OK well generally speaking exception handling is highly operating system dependent. I am going to make some assumptions and try to provide some generic guidance. Please know that this is by no means an exhaustive reply, but should serve as a place to start.
I will assume that:
For the most part, you are interested in safeguarding against memory leaks.
You are not interested in Windows (which is whole-other-ball-of-wax) since you mentioned dlopen (you would have said LoadLibrary otherwise)
That you are aware of the nuances of linking against C++ symbols. If you are not read up on it at mini howto on dlopen c++
There is no general solution to the described problem without involving specialized operating systems that provide data and code segment sand-boxing there are Trusted Systems and specialty operating system kernels that can do this, but i assume that you want to do this on a good old *nix or windows environment.
Compiler stuff further complicates issues (does your C++ compiler generate weak symbols by default? typically it would) This affects how exception handling happens in a try-catch.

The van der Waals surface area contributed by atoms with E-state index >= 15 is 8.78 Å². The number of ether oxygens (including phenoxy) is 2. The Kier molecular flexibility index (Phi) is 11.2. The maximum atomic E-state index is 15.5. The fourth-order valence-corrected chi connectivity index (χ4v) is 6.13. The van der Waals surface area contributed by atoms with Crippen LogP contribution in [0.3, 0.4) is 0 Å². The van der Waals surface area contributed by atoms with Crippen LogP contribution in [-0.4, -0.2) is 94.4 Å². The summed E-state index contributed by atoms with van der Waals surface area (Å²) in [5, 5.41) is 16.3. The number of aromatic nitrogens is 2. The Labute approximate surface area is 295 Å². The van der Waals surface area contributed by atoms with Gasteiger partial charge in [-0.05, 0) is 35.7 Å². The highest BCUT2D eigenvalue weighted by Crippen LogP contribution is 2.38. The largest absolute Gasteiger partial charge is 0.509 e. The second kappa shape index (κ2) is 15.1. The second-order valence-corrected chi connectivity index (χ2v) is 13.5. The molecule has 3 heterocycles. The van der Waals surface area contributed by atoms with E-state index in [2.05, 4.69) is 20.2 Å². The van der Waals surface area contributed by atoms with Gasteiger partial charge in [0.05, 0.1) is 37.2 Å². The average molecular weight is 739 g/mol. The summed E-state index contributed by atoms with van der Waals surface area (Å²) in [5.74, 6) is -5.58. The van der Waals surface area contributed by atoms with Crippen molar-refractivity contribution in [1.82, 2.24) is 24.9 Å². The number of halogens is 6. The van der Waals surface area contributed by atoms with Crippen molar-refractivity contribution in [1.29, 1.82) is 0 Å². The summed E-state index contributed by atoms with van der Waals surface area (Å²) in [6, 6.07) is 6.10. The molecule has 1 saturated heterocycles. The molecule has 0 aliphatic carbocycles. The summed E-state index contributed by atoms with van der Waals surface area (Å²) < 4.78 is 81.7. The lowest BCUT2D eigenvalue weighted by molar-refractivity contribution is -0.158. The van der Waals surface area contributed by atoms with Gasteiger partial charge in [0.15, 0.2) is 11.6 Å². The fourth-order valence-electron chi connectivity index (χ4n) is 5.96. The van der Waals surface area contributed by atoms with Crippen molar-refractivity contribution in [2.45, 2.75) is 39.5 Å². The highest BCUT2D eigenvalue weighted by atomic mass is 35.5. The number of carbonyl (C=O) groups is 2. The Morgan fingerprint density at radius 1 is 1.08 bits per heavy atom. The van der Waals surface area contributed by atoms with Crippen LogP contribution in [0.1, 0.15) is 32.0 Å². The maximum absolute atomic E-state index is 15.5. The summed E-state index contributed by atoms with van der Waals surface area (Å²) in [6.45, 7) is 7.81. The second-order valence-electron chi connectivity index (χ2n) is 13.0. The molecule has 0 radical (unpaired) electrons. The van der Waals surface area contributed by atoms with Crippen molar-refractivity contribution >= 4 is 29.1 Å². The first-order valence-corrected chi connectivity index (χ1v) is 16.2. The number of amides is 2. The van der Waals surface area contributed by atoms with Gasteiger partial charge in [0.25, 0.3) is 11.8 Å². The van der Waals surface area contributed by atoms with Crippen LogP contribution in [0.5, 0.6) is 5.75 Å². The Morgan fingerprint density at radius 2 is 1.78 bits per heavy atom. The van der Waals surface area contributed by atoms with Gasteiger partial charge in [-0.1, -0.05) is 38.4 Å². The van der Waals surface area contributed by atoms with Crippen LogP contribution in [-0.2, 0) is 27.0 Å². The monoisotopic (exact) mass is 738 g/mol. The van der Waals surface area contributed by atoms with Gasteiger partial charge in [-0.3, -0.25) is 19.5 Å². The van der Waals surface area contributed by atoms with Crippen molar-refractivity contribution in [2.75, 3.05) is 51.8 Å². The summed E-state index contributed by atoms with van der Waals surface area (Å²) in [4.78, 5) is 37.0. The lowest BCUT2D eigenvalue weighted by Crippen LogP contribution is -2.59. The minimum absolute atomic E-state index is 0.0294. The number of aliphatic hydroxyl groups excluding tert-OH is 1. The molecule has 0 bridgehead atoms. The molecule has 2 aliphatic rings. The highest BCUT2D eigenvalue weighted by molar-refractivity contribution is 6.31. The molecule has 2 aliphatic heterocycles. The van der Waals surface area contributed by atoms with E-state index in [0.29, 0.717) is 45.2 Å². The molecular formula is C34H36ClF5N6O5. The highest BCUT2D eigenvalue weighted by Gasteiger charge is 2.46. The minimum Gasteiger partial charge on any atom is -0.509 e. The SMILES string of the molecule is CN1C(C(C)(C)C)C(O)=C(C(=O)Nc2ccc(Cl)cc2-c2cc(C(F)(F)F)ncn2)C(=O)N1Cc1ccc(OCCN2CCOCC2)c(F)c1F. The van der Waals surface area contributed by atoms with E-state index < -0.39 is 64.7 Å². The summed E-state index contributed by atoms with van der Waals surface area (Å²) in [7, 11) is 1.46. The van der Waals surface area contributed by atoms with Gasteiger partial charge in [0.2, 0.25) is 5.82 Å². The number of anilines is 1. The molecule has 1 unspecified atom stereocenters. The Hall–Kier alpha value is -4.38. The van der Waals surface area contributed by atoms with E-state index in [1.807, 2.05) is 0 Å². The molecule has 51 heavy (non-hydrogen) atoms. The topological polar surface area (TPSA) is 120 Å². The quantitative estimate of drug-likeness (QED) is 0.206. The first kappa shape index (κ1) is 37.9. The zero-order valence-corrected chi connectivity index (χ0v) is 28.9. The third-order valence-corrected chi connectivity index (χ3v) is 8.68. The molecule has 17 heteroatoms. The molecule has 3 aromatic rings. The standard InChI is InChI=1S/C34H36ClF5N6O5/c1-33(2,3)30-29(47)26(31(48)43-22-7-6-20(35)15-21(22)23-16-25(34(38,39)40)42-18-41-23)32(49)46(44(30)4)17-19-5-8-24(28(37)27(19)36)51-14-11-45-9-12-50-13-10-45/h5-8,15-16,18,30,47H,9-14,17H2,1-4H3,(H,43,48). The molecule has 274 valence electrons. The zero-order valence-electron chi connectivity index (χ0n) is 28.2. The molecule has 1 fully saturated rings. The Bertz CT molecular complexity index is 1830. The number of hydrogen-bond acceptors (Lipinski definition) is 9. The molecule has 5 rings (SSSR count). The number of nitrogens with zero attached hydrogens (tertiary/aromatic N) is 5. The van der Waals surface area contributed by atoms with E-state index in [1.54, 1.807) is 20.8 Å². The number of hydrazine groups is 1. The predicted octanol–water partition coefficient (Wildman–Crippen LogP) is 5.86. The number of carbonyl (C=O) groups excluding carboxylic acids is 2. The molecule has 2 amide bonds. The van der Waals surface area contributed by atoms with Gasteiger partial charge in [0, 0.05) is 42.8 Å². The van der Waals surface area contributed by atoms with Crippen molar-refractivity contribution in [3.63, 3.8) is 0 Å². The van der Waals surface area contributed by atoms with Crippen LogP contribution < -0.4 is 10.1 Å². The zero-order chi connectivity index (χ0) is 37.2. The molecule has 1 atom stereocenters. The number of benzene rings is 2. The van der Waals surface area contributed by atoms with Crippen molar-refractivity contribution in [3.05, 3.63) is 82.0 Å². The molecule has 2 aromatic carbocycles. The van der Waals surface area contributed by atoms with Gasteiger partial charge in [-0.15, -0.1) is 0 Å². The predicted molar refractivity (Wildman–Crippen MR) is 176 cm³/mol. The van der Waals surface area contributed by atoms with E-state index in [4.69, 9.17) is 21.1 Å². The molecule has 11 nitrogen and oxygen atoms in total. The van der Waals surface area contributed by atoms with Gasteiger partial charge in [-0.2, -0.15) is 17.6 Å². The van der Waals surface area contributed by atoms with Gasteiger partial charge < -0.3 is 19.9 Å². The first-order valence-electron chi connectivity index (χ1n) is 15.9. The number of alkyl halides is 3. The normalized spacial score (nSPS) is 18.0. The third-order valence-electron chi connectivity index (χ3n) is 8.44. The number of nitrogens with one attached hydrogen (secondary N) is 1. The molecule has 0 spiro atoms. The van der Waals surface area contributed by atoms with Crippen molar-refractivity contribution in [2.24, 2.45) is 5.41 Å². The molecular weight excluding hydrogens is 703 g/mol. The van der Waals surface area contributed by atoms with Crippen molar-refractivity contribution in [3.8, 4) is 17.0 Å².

Simple operating system exception handling that raises signals (SIGSEGV, SIGFPE etc.):
Under POSIX system supporting sigaction...
Let's say you want to protect against generic things like bad memory addressing. Trap the SIGSEG using sigaction before dlopening a library (to protect against .init functions) and then also do a signal check before calling a function within the library. Consider using SA_STACK to ensure that your handler jumps into a stack you have good control over, and SA_SIGINFO to ensure that your handler gets info about the source.
A good place to start on this is at the Signal handling on GNU libc manual
Under C++: use wrappers and with try-catch to catch soft exceptions
// do something
where foo is a weak symbol pointing to a function in your dll see c++ dlopen mini-howto for a lot more examples and details on loading classes etc.
If you have more specific needs, post them, i'll see if i can provide more info.